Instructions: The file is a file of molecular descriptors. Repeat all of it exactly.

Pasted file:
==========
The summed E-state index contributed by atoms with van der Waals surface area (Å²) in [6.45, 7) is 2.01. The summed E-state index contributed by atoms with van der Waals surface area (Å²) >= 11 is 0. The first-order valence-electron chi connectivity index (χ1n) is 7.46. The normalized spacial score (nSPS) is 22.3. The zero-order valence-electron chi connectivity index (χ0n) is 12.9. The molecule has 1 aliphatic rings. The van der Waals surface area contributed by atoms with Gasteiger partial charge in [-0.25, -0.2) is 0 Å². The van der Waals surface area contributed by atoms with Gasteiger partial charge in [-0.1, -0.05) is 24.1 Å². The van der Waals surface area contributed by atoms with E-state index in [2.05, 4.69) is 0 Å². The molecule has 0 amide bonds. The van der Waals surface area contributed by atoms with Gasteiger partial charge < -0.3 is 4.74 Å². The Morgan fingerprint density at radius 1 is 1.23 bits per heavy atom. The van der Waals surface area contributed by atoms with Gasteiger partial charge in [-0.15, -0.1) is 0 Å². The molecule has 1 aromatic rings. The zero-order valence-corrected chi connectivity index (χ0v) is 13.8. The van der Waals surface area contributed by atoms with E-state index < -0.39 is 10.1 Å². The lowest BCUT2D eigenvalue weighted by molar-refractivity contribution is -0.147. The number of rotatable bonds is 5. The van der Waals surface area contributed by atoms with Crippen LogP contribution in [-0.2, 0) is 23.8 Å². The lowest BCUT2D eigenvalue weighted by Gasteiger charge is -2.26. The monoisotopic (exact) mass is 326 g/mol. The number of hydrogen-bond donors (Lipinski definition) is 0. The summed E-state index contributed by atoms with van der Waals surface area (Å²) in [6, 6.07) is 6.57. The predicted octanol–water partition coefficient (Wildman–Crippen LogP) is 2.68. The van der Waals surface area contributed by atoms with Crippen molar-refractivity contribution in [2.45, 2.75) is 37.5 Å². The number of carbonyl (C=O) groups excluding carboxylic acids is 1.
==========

The summed E-state index contributed by atoms with van der Waals surface area (Å²) in [6.45, 7) is 2.01. The summed E-state index contributed by atoms with van der Waals surface area (Å²) >= 11 is 0. The first-order valence-electron chi connectivity index (χ1n) is 7.46. The normalized spacial score (nSPS) is 22.3. The zero-order valence-electron chi connectivity index (χ0n) is 12.9. The molecule has 1 aliphatic rings. The van der Waals surface area contributed by atoms with Gasteiger partial charge in [-0.25, -0.2) is 0 Å². The van der Waals surface area contributed by atoms with Gasteiger partial charge in [-0.1, -0.05) is 24.1 Å². The van der Waals surface area contributed by atoms with E-state index in [2.05, 4.69) is 0 Å². The molecule has 0 amide bonds. The van der Waals surface area contributed by atoms with Gasteiger partial charge < -0.3 is 4.74 Å². The Morgan fingerprint density at radius 1 is 1.23 bits per heavy atom. The van der Waals surface area contributed by atoms with Gasteiger partial charge in [-0.15, -0.1) is 0 Å². The molecule has 1 aromatic rings. The zero-order valence-corrected chi connectivity index (χ0v) is 13.8. The van der Waals surface area contributed by atoms with E-state index < -0.39 is 10.1 Å². The lowest BCUT2D eigenvalue weighted by molar-refractivity contribution is -0.147. The number of rotatable bonds is 5. The van der Waals surface area contributed by atoms with Crippen LogP contribution in [-0.2, 0) is 23.8 Å². The lowest BCUT2D eigenvalue weighted by Gasteiger charge is -2.26. The monoisotopic (exact) mass is 326 g/mol. The number of hydrogen-bond donors (Lipinski definition) is 0. The summed E-state index contributed by atoms with van der Waals surface area (Å²) in [6, 6.07) is 6.57. The predicted octanol–water partition coefficient (Wildman–Crippen LogP) is 2.68. The van der Waals surface area contributed by atoms with Crippen molar-refractivity contribution in [2.45, 2.75) is 37.5 Å². The number of carbonyl (C=O) groups excluding carboxylic acids is 1.